He crossed his arms on the top rail of the corral and rested his forehead on them. With closed eyes and slow, steady breaths he considered his options. After a while he came to the conclusion that he had decided his place was in the white world. His brother had made that abundantly clear to him the day of the trials and his place within that world was as a Pony Express rider. It was his designated job and that was what he should put his energies into and do the job as best he could, to prove himself to those about him, a half-breed was as good as any other man. Having come to a conclusion, he stood up straight, pushed his shoulders back, his mouth set determinedly and went back to the bunkhouse to get ready for his run, with Jimmy, later in the day.
Teaspoon Hunter stood on the top step of the bunkhouse, arms folded across his chest, watching Buck tighten his cinch and Jimmy place his second gun in his saddlebags.
"You sure about carrying that extra weight, son?" he asked, more out of a sense of duty than true concern, because he had a feeling it was probably a good idea to take extra precautions on this run. He'd been informed of a recent incident where Indians had attacked an Express rider and he couldn't help but worry for his boys, but the mail had to go through. That was their job and they got well paid for it. Sometimes he wondered if it was enough.
"Quit worryin', Teaspoon. I know what I'm doin'," Jimmy Hickok replied flatly.
Teaspoon bobbed his head in understanding and took the couple of steps down to stand beside the two riders.
"You make sure you keep your wits about you, boys. After what Tom told us you can't be too careful."
"We'll be fine, Teaspoon," Jimmy replied confidently, placing his foot in the stirrup and stepping up onto his palomino.
"You got the parcel you're to deliver?" the older man asked, looking across at Buck.
"In here," Buck told him, placing his hand on the mochila, looped onto his saddle horn, which he grabbed hold of to expertly swing himself into the saddle.
"Best get going then if you're gonna make it to Deer Creek before dark. There ain't no return package so no need to push the horses too hard comin' back. Just keep your eyes and ears open for any trouble," Teaspoon reiterated. Resting a hand on Buck's horse's neck, he looked up at the young Kiowa. "Just do your job, son."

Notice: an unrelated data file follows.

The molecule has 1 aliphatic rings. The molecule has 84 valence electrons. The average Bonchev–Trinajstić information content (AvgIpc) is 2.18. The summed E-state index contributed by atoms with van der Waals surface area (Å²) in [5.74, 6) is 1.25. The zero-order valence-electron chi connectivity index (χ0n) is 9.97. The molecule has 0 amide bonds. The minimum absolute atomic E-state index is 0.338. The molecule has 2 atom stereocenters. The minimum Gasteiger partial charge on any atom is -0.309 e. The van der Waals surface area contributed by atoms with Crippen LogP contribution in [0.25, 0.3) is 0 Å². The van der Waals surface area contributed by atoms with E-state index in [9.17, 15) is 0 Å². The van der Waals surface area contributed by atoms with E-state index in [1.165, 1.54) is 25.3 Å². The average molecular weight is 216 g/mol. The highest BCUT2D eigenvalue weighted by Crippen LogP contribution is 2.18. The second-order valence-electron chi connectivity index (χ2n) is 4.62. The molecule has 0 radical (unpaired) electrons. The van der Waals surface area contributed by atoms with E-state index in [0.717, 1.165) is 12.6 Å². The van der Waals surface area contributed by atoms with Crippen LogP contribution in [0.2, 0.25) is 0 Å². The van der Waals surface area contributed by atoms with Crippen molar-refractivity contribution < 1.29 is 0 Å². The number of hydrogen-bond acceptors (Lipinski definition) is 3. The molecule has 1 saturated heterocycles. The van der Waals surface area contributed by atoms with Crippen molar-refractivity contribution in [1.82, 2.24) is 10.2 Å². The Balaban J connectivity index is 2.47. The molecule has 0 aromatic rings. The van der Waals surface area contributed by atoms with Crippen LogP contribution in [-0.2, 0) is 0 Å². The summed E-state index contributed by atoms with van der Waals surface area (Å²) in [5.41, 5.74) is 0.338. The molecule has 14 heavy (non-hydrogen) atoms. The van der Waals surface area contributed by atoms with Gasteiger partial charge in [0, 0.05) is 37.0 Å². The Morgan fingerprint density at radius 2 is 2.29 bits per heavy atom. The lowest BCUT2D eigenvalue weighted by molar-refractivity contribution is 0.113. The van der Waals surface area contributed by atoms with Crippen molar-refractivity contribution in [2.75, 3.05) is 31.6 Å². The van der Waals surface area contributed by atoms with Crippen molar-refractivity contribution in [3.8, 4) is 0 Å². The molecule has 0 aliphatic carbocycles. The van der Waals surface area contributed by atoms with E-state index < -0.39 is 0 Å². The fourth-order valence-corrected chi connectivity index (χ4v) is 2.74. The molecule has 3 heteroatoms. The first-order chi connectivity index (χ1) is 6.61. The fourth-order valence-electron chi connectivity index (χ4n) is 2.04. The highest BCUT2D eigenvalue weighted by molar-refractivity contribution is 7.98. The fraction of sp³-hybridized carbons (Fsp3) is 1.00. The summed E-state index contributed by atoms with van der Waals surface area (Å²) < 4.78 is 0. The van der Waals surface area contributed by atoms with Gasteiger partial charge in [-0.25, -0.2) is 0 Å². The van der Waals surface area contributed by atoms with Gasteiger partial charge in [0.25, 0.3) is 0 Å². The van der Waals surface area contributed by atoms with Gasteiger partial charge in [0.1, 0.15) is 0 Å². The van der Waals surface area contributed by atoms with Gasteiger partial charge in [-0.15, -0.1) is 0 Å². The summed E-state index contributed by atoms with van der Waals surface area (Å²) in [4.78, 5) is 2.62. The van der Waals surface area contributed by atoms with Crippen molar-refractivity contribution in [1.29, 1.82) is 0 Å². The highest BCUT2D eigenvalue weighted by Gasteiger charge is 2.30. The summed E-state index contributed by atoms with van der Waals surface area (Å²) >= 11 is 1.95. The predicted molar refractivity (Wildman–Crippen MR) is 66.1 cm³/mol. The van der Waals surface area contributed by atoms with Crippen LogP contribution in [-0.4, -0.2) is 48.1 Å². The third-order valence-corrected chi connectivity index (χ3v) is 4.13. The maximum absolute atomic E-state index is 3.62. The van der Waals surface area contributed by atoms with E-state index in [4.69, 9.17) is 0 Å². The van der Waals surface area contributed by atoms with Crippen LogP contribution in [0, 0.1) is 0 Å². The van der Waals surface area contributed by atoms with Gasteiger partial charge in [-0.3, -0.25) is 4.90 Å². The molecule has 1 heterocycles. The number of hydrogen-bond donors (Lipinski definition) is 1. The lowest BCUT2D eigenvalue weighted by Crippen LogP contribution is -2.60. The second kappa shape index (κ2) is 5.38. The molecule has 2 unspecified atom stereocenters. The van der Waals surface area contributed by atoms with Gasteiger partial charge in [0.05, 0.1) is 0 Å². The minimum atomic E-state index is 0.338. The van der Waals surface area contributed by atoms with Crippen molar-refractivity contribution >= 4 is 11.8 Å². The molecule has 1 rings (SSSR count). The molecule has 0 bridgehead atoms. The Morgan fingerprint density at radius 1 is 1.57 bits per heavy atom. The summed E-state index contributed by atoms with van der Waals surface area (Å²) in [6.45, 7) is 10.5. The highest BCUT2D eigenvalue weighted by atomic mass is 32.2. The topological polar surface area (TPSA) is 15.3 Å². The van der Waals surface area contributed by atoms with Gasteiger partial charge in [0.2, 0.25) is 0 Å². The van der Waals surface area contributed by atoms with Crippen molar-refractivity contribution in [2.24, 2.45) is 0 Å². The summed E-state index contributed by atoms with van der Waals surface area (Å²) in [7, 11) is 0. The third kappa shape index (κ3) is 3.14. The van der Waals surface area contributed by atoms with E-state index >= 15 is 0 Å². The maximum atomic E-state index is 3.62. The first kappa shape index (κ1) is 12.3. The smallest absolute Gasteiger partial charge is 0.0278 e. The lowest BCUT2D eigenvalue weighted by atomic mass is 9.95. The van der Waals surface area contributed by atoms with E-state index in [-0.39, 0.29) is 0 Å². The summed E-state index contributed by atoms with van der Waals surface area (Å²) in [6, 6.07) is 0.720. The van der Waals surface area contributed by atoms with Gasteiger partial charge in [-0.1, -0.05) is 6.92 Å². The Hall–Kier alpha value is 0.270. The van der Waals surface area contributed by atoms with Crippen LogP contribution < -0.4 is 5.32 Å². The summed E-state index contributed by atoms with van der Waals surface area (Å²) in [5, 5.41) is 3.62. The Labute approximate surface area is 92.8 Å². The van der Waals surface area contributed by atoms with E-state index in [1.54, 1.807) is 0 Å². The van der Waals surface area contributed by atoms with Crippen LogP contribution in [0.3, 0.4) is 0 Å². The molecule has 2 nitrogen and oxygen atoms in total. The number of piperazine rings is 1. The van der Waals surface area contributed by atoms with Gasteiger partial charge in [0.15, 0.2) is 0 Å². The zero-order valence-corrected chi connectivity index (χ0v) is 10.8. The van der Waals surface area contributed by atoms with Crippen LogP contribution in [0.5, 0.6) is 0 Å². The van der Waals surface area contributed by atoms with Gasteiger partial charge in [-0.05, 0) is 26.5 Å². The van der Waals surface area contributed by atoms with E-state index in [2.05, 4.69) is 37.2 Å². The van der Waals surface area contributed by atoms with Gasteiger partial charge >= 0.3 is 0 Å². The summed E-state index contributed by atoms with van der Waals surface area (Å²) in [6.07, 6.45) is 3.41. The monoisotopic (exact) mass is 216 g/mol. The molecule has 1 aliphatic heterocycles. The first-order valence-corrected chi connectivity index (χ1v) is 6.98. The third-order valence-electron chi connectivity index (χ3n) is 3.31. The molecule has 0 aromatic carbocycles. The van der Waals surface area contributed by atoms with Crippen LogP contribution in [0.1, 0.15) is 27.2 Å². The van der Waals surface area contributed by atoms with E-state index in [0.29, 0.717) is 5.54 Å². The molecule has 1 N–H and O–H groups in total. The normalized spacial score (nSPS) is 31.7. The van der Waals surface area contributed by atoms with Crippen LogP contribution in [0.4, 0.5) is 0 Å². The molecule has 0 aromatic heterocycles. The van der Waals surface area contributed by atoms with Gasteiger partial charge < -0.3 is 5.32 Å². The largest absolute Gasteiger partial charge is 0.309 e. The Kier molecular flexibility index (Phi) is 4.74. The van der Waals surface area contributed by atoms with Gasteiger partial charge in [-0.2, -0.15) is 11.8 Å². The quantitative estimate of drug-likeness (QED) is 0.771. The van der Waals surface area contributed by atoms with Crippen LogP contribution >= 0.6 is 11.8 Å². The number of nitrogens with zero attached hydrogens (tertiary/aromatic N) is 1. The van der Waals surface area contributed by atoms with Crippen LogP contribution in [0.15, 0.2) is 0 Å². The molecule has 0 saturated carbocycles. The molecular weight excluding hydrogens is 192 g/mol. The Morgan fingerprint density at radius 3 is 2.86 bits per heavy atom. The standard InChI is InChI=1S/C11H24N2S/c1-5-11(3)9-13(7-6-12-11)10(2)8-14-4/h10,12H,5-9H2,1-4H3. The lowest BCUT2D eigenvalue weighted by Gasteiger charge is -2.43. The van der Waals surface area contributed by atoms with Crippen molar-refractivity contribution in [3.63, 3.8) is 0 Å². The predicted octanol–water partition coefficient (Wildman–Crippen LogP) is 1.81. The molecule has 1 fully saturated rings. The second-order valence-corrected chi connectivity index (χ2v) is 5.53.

Buck looked down at the man and saw the sincerity in his eyes. He nodded his head in compliance and wheeled his horse around and brought it alongside Jimmy's.
"Ready?" his fellow rider asked.
"As I'll ever be," came the reply, accompanied with a lopsided grin. Jimmy smirked back as he gathered up his reins.
"See you in a couple of days," Jimmy called out as he followed Buck out of the yard at a gallop.
Teaspoon stood and watched them leave with heavy heart. It was never easy sending these young boys off to God knows what and this time it was even harder. The decision to send two of them on this run was one he was glad he had made, and Teaspoon Hunter knew his boys would look out for each other and make it back safely. Hopefully.
They made good time to the Deer Creek station. Their horses ran with an easy stride, which ate up the miles, as the riders expertly maneuvred them over the rough terrain. They did not talk much as the pace, which they had set, did not allow for conversation and both were being vigilant, looking out for any trouble. Both were grateful when they reached their destination without incident.
Jimmy pulled his horse to a stop at the hitching post and gratefully slid from the saddle. Just as Buck was about to do the same a couple of riders came out of the way station. They eyed Buck contemptuously. Jimmy caught the looks, as he finished tying off his horse. He shot a glance over his shoulder to gauge Buck's reaction, only to find him still sitting in his saddle, outwardly passive but Jimmy could see the frustration and anger in his Kiowa friend's eyes.
"You got a problem?" he asked languidly, addressing the two men. He was dog-tired after the run and was looking forward to resting up. He didn't take kindly to the way they had been greeted.
"Not with you we ain't, but this here injun ain't welcome," the taller of the two men, replied, folding his arms defensively across his chest.
"He's an Express rider, like me and this here is an Express station so this is where we'll be stayin'."
Jimmy made to step forward but found his way blocked by the second man. "Like we said, ain't no problem you comin' in here but he can go somewheres else." He indicated towards Buck with a jerk of his thumb.